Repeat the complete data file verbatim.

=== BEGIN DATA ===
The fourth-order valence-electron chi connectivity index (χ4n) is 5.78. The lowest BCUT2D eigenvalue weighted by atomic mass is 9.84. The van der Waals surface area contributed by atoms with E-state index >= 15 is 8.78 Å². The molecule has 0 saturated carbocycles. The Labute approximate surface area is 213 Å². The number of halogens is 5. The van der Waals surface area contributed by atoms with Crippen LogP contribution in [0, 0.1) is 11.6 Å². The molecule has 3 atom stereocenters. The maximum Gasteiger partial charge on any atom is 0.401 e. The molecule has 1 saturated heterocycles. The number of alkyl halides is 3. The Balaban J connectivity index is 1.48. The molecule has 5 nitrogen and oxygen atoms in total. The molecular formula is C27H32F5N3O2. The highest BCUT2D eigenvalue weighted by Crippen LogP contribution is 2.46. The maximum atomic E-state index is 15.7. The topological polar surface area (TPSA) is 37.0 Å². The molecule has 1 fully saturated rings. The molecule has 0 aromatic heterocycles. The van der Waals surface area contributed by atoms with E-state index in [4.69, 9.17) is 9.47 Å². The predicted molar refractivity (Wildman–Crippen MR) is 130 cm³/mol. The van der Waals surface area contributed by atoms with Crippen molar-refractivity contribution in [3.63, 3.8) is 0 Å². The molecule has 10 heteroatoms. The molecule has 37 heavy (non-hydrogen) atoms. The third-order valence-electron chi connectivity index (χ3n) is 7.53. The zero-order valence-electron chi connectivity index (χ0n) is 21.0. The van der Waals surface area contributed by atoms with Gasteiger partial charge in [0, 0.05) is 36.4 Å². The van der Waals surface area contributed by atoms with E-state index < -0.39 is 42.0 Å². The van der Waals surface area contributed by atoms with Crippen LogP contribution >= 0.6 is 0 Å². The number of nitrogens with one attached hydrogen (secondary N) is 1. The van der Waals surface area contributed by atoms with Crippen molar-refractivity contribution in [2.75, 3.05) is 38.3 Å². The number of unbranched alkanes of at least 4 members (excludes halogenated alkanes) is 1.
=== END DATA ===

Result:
The fourth-order valence-electron chi connectivity index (χ4n) is 5.78. The lowest BCUT2D eigenvalue weighted by atomic mass is 9.84. The van der Waals surface area contributed by atoms with E-state index >= 15 is 8.78 Å². The molecule has 0 saturated carbocycles. The Labute approximate surface area is 213 Å². The number of halogens is 5. The van der Waals surface area contributed by atoms with Crippen LogP contribution in [0, 0.1) is 11.6 Å². The molecule has 3 atom stereocenters. The maximum Gasteiger partial charge on any atom is 0.401 e. The molecule has 1 saturated heterocycles. The number of alkyl halides is 3. The Balaban J connectivity index is 1.48. The molecule has 5 nitrogen and oxygen atoms in total. The molecular formula is C27H32F5N3O2. The highest BCUT2D eigenvalue weighted by Crippen LogP contribution is 2.46. The maximum atomic E-state index is 15.7. The topological polar surface area (TPSA) is 37.0 Å². The molecule has 1 fully saturated rings. The molecule has 0 aromatic heterocycles. The van der Waals surface area contributed by atoms with E-state index in [4.69, 9.17) is 9.47 Å². The predicted molar refractivity (Wildman–Crippen MR) is 130 cm³/mol. The van der Waals surface area contributed by atoms with Crippen molar-refractivity contribution in [3.63, 3.8) is 0 Å². The molecule has 10 heteroatoms. The molecule has 37 heavy (non-hydrogen) atoms. The third-order valence-electron chi connectivity index (χ3n) is 7.53. The zero-order valence-electron chi connectivity index (χ0n) is 21.0. The van der Waals surface area contributed by atoms with Gasteiger partial charge in [0, 0.05) is 36.4 Å². The van der Waals surface area contributed by atoms with E-state index < -0.39 is 42.0 Å². The van der Waals surface area contributed by atoms with Crippen LogP contribution >= 0.6 is 0 Å². The number of nitrogens with one attached hydrogen (secondary N) is 1. The van der Waals surface area contributed by atoms with Crippen molar-refractivity contribution in [2.75, 3.05) is 38.3 Å². The number of unbranched alkanes of at least 4 members (excludes halogenated alkanes) is 1.